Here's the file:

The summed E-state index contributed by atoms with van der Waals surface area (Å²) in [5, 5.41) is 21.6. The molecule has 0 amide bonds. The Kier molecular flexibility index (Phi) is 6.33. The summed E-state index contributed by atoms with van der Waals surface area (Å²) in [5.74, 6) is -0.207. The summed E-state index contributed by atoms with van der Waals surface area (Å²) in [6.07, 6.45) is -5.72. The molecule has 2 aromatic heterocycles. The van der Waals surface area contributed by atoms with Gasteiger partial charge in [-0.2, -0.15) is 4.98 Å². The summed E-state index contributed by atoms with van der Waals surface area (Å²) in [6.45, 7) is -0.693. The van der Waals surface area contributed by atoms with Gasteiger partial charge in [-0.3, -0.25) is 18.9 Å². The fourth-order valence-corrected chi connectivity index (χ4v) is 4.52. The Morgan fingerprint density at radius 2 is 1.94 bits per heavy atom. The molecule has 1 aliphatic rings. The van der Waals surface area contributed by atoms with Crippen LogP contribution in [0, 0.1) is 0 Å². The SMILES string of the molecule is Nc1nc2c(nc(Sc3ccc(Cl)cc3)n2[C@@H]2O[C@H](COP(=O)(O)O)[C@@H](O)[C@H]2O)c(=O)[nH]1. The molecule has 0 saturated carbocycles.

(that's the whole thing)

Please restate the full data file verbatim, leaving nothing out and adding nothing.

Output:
The summed E-state index contributed by atoms with van der Waals surface area (Å²) in [5, 5.41) is 21.6. The molecule has 0 amide bonds. The Kier molecular flexibility index (Phi) is 6.33. The summed E-state index contributed by atoms with van der Waals surface area (Å²) in [5.74, 6) is -0.207. The summed E-state index contributed by atoms with van der Waals surface area (Å²) in [6.07, 6.45) is -5.72. The molecule has 2 aromatic heterocycles. The van der Waals surface area contributed by atoms with Gasteiger partial charge in [-0.2, -0.15) is 4.98 Å². The summed E-state index contributed by atoms with van der Waals surface area (Å²) in [6.45, 7) is -0.693. The van der Waals surface area contributed by atoms with Gasteiger partial charge in [-0.3, -0.25) is 18.9 Å². The fourth-order valence-corrected chi connectivity index (χ4v) is 4.52. The Morgan fingerprint density at radius 2 is 1.94 bits per heavy atom. The molecule has 1 aliphatic rings. The van der Waals surface area contributed by atoms with Crippen LogP contribution in [0, 0.1) is 0 Å². The SMILES string of the molecule is Nc1nc2c(nc(Sc3ccc(Cl)cc3)n2[C@@H]2O[C@H](COP(=O)(O)O)[C@@H](O)[C@H]2O)c(=O)[nH]1. The molecule has 0 saturated carbocycles.